Savage has cast actors who are equally at home with the gritty realism of the first act and the larger-than-life musical theatre of the third. Mitchell Butel can do no wrong in this production, first as Gibson, the stubborn but scared former amateur theatre star, and then as an arch, sparkling but scary Mr Burns.

Esther Hannaford delivers an unexpectedly moving performance as Bart in the third act — forging into an unknown future — while Brent Hill is superb as Simpsons fan Matt, who goes on to play Homer.

In fact, this ensemble — Butel, Hannaford, Hill, alongside Paula Arundell, Jude Henshall, Ezra Juanta and Jacqy Phillips — is just about the best you could hope for with this material.

Jonathan Oxlade’s design is as smart as it is spectacular, particularly in the third act, in which his costumes recast key characters from The Simpsons as pseudo-mythic figures. In this act, Bart Simpson is at once Arthurian, a musical theatre star, an Eminem-style rapper, and perhaps even a Jesus figure. The breadth and depth of Washburn’s imagination is extraordinary, and every element of this production illuminates the text.

It’s also an ode to our great pop culture — from Gilbert and Sullivan, to Cape Fear (the 1991 De Niro one, of course), to Britney Spears, to The Simpsons — and the breaking down of arbitrary divides between low and high art. Washburn presents a terrifying image of the future, but she knows that culture is what we’ll cling to for comfort and a sense of our place in a world falling apart.

[box]Mr Burns, A Post-Electric Play is at Belvoir until June 25

Featured image by Brett Boardman[/box]

5 responses to “Mr Burns, A Post-Electric Play (Belvoir, Sydney)

  1. Ho hum another review of another Sydney event. Wont they spring for a bus fare to another city Ben? Or is culture restricted to Sydney these days…

    Mind you an ensemble play recreating a Simpson’s episode does sound groundbreaking…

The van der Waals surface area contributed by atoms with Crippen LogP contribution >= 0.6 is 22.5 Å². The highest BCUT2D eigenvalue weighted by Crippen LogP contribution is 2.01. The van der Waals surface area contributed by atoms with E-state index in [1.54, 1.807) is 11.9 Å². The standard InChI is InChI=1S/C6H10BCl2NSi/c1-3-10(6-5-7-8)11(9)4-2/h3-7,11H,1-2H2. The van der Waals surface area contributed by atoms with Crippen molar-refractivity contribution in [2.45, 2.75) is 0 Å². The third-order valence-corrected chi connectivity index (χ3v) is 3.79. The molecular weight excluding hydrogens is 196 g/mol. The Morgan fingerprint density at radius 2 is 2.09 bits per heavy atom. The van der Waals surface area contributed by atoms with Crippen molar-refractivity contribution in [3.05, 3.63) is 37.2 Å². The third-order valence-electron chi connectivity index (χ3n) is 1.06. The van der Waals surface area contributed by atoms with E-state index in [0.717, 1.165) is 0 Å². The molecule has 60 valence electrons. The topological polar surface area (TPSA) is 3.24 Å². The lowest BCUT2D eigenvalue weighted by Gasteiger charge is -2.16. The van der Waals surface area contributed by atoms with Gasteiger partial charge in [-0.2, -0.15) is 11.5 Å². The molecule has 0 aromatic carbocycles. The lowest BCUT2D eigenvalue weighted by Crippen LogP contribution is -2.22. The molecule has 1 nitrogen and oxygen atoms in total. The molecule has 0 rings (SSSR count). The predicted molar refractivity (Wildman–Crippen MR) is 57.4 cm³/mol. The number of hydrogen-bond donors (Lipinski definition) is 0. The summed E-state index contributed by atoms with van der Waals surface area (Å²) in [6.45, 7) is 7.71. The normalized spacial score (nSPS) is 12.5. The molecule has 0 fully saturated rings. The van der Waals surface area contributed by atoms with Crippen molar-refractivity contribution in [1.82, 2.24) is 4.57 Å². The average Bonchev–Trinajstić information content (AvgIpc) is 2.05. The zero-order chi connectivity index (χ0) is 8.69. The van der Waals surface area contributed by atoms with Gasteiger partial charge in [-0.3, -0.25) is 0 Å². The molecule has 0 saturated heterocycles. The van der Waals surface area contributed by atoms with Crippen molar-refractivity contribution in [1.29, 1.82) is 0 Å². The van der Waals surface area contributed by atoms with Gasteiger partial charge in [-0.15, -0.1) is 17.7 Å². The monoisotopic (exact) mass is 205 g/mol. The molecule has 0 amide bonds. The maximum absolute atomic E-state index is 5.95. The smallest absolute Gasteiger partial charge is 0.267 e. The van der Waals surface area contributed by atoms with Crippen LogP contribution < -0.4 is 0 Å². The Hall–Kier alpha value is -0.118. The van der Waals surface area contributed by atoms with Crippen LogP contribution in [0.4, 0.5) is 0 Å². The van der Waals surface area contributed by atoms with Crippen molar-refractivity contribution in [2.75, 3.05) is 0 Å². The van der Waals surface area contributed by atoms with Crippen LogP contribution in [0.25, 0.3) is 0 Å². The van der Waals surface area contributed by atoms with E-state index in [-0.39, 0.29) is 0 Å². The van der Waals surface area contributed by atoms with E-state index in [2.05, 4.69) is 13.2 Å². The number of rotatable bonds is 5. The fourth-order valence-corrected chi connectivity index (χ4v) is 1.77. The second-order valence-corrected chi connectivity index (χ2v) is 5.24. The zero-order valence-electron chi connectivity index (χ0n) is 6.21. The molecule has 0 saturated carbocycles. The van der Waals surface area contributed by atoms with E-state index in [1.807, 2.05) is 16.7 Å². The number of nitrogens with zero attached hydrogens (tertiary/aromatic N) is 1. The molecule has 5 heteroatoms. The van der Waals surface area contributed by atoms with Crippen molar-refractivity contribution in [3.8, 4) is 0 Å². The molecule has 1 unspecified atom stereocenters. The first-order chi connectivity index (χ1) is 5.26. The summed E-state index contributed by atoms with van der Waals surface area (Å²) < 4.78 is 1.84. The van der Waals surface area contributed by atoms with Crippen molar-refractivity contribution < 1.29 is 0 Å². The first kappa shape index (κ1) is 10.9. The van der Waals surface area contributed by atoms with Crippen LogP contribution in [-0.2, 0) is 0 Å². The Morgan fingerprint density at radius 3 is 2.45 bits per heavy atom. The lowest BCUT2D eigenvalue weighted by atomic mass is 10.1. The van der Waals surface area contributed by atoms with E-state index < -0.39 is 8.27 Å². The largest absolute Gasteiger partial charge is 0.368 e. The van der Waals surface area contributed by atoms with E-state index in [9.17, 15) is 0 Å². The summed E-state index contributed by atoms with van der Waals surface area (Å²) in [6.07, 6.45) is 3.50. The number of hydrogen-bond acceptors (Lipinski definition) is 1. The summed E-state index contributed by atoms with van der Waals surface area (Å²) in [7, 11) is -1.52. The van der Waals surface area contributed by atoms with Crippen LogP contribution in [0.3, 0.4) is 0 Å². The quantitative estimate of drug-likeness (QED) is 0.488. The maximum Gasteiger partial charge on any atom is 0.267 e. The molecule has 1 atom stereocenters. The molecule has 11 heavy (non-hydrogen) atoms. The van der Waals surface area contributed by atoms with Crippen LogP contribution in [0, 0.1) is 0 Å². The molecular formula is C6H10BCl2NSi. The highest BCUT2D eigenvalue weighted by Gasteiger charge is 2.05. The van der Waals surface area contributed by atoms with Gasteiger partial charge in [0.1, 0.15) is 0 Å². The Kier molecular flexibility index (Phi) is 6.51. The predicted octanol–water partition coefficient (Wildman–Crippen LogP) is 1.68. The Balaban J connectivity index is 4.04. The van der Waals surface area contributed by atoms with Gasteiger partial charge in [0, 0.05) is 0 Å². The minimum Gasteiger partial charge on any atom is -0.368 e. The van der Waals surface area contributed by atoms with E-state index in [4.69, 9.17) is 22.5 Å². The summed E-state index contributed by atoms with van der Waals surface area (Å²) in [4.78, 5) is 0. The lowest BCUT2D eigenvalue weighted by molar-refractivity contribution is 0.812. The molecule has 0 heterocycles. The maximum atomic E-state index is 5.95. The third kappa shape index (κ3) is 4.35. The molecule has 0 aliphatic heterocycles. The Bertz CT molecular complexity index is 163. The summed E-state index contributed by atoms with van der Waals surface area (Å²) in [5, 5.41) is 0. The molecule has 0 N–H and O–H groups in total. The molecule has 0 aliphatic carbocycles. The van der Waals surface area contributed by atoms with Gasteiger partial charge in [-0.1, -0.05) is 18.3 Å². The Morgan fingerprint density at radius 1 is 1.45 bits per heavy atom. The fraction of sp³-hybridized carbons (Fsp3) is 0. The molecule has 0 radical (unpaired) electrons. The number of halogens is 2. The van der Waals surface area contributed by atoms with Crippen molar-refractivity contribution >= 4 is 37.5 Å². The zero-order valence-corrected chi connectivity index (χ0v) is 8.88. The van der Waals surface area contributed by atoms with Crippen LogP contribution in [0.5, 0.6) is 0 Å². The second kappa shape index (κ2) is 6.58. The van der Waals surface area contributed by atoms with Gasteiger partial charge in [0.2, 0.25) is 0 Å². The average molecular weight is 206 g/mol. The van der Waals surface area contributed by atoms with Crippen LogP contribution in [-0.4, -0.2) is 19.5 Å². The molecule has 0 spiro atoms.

1. Hi Mark,
      I’m glad you asked that question! No, we cannot spring for a bus fare as we don’t have the funds. Ben is our full time reporter and reviewer in Sydney but we don’t have equivalent resources in Melbourne. Have you read about the crisis in (arts) journalism? Well, this is the crisis. When advertisers – particularly the state funded arts companies, galleries and museums – put their marketing budgets into their own siloed websites and into Google and Facebook ads, then declining revenue means we don’t have enough funds to cover certain stories or review a wide selection of shows. We are trying to amend this situation by looking at other methods of revenue raising (including asking our readers to support us), but if you have any other bright ideas on how to stem the decline in advertising, then please let us know (and I’m sure Fairfax Media and The Guardian would like to know about it too!). In the meantime, you might like to ask those who run your favourite, tax- payer funded arts company, if they are concerned about the decline in arts journalism and how this will impact the “arts ecology” that they often speak of! Cheers, Ray

  2. I had a front row seat to this event and struggled to stay awake. The first hour was so unfunny and rambling I did a runner. Ensemble cast? Wouldn’t matter if it was a school amateur troupe doing these boring Simpson lines and chat about American junk culture.

  3. I saw the play on Friday night and found the themes enthralling, a great piece of writing and a beautifully balanced cast and performance. Well done to all.